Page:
8. The euro opened the week with a modest ascent against the U.S. dollar followed by a descent. Although the European currency managed to reverse quickly and return to positive territory, it was the currency’s last scaling above opening level and the week’s high. The euro declined from Monday afternoon through Tuesday at noon, then plateaued until early Wednesday morning, before falling again in the afternoon. In the evening, the euro gained momentum and ascended into the wee hours of Thursday. However, the European currency could not sustain the climb, fell, and reached the week’s low on Friday’s session at noon. Despite a final clamber in the afternoon, the euro closed the week to the downside against the greenback. The Japanese yen started the week similarly against the U.S. dollar, but it returned quickly to positive territory after falling below the opening level. The currency ascended slowly from Monday until Wednesday morning, cresting on Tuesday afternoon. In the late morning of Wednesday, the yen plummeted until the evening when it leveled. Nevertheless, the Japanese currency fell again through Thursday’s session and touched the week’s low on Friday morning. The yen recovered on Friday’s trading and accomplished to close the week the upside against the greenback, although in negative territory.
The car market remained hot in the second quarter of the year, but sales seem to be slowing down, reported The Wall Street Journal. According to J.D. Power, new-vehicle sales are expected to reach 8.3 million units, that is, a 32% increase year-on-year and about a 1% rise compared to the first half of 2019. Nevertheless, annualized vehicle sales—which allow for month-to-month comparisons free of seasonal distortions—show a different picture. In April, the car industry was on its way to selling 19 million cars by the end of the year; however, annualized sales had fallen to 15.4 million vehicles by the end of the second quarter. Carmakers have reported figures congruent with those numbers. Hyundai reported having the best second-quarter ever with sales reaching 204,000 cars; nevertheless, sales in June dropped to 72,465 from 90,000 in May. Toyota reported a 73% increase in car sales in the second quarter year-over-year but decreased sales from May to June.
Similarly, Honda’s sales grew 66% in the second quarter, but sales in June fell compared to May. The backdrop to these sale increases is a semiconductor shortage, which, accompanied by a swell in savings during the pandemic, has left dealerships with little to no car stock, higher prices, and eager buyers. Despite June’s sales fall, these analysts think that the current dynamics will remain through the end of this year—and might even persist through next, according to GM’s U.S. sales operations vice-president, Kurt McNeil. Car executives think the chip crisis affecting carmakers and other industries is expected to ease this year but remain throughout 2022.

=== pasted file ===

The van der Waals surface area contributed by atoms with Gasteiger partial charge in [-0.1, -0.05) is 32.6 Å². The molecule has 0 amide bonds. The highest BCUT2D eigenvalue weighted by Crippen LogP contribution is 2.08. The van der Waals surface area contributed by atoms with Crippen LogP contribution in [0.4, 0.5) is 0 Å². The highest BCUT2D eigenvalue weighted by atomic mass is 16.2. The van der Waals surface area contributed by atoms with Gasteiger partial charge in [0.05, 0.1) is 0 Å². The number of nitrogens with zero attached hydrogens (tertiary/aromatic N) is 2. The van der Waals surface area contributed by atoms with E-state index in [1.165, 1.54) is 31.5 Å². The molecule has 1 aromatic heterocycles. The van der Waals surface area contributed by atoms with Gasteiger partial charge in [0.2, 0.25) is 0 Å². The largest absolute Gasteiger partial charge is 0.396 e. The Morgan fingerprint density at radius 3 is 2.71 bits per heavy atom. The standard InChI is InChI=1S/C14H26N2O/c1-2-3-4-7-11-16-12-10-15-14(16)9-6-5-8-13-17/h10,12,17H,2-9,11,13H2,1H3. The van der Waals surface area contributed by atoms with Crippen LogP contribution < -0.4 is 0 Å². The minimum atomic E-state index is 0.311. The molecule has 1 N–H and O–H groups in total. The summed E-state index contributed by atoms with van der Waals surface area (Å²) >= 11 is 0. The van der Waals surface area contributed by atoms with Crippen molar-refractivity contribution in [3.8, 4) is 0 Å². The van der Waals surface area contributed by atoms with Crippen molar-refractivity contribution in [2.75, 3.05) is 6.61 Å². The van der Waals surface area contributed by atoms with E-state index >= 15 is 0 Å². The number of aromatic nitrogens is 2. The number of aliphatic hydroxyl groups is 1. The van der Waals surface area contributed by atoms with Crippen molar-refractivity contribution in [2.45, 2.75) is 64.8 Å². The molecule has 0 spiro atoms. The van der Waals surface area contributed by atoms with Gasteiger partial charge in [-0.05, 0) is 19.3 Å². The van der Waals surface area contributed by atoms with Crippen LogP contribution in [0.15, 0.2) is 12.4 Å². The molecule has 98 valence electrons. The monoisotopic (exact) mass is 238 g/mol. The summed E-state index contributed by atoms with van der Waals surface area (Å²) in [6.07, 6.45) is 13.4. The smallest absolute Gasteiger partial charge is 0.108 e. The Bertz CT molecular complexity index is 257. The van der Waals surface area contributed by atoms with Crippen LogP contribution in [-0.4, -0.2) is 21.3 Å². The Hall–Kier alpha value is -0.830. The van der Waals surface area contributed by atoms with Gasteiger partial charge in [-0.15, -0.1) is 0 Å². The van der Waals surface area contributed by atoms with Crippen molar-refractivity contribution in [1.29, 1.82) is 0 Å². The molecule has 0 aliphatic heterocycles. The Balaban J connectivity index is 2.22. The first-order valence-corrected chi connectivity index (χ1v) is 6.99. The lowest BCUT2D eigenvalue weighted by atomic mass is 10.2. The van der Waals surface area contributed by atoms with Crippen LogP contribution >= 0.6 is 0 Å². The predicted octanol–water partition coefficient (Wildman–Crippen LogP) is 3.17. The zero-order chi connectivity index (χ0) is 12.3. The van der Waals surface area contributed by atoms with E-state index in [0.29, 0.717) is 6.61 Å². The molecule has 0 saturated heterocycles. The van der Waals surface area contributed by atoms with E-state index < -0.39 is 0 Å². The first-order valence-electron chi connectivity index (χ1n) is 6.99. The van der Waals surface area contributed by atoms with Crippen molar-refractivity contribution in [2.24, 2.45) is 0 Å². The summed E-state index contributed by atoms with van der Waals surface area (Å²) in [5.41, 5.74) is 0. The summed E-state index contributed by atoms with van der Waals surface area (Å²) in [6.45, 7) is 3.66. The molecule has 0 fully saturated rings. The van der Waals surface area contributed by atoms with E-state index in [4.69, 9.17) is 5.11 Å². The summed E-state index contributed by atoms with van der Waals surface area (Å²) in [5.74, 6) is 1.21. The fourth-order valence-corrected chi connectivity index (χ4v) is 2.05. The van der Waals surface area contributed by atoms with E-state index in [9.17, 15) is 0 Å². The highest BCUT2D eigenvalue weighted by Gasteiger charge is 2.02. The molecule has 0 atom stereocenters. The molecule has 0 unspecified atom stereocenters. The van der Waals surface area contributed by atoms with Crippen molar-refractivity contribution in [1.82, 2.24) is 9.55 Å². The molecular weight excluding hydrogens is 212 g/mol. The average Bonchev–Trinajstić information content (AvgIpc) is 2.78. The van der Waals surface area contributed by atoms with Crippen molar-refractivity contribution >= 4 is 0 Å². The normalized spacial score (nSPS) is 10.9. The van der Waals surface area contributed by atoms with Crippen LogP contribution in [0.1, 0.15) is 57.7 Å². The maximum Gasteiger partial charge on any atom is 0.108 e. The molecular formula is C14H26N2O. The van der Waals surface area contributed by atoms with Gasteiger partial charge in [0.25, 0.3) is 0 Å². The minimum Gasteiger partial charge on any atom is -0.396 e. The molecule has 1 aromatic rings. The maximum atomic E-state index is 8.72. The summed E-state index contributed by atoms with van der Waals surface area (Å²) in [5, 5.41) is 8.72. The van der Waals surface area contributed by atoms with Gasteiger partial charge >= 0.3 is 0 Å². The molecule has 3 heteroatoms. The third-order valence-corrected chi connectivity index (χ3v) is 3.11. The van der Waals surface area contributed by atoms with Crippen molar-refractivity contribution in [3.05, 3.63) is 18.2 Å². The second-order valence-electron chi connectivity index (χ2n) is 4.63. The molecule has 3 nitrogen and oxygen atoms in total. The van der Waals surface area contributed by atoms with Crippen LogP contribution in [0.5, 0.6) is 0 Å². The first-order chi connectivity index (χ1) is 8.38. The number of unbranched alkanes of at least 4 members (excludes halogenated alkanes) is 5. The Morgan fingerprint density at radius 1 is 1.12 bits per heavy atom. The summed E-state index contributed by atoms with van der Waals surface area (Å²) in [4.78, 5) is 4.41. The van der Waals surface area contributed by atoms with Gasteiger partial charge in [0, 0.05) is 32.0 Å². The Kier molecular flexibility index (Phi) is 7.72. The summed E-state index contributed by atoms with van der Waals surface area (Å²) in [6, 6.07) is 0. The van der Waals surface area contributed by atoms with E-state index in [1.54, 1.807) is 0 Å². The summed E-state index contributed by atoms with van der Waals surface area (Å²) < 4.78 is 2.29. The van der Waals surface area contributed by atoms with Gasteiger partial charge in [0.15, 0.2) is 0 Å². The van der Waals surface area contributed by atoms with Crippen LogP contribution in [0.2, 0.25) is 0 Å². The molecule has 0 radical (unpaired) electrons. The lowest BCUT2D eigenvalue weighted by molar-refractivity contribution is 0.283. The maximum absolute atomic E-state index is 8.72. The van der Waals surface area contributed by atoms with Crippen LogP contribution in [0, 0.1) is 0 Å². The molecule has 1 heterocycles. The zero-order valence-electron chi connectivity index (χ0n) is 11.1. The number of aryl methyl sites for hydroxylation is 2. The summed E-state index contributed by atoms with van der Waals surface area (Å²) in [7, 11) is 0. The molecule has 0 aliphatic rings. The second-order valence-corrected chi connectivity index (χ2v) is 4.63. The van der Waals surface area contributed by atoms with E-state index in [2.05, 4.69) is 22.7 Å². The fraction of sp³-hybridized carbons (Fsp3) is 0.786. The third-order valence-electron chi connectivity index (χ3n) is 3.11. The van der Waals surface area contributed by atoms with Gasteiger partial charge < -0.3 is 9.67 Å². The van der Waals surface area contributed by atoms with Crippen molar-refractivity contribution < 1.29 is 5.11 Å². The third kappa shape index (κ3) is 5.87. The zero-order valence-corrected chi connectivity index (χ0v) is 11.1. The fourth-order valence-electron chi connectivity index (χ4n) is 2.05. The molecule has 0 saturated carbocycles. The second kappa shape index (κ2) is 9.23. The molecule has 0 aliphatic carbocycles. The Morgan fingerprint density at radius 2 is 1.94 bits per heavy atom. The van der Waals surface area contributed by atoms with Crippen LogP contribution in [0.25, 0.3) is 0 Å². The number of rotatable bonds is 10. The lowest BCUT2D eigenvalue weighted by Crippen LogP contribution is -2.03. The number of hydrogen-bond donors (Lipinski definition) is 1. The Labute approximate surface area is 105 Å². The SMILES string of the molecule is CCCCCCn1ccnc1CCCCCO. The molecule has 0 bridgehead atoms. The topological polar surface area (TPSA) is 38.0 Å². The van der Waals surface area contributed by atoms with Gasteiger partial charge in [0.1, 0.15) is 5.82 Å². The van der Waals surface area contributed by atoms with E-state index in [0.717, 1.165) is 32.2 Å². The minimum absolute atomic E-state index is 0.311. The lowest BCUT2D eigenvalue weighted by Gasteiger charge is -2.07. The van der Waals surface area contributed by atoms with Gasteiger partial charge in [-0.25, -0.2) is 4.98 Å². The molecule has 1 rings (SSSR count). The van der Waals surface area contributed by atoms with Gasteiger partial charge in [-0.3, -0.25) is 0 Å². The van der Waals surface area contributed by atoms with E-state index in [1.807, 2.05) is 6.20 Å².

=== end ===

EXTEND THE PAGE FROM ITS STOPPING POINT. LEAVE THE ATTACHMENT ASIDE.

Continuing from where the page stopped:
Many travelers could see their travel plans to Europe spoiled this summer. The European Union’s “Green Pass,” a digital COVID-19 vaccine certificate, only recognizes the vaccines authorized by the bloc. So even though AstraZeneca—a British-Swedish pharmaceutical—licensed the Serum Institute of India to produce its vaccine under a different name, Covishield, it is not accepted as a valid shot for people seeking to enter the E.U. Only AstraZeneca’s European-produced version, Vaxzevria, got approved. Of the 89 million vaccines distributed thus far this year through the World Health Organization (WHO) initiative, COVAX, 90% are Covishield jabs.
Along with African Centers for Disease Control, the African Union issued a joint statement saying that the current rules jeopardize the equitable treatment of people who have received vaccines through COVAX. The WHO has also stated that it does not support the implementation of vaccine passports. Although Covishield’s production is intended chiefly for low-income countries, in Africa, Asia, and Latin America, several high-income countries—Canada among them—have purchased the immunization. However, Canadians who received Covishield will be exempt from the requirement as the E.U. added Canada and ten more countries to its list of accepted non-essential traveler nationalities.
As governments lift restrictions and demand for goods and services regain momentum, many investors continue purchasing physical precious metals to shield their portfolios from inflation. Savvy investors continue to see the ownership of physical precious metals as a means to diversifying their portfolios, and thus, as a shield from the uncertainty of equity markets and potential price hikes. Despite the hedge attributes of precious metals, they should always be viewed as a long-term investment. The key to profitability through the ownership of physical precious metals is to acquire the physical product and hold on to it for the long term. Always remember that you should never overextend your ability to maintain ownership of your precious metals over the long run.
Trading Department – Precious Metals International, Ltd.
Friday to Friday Close (New York Closing Prices)
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Month End to Month End Close
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Previous year Comparisons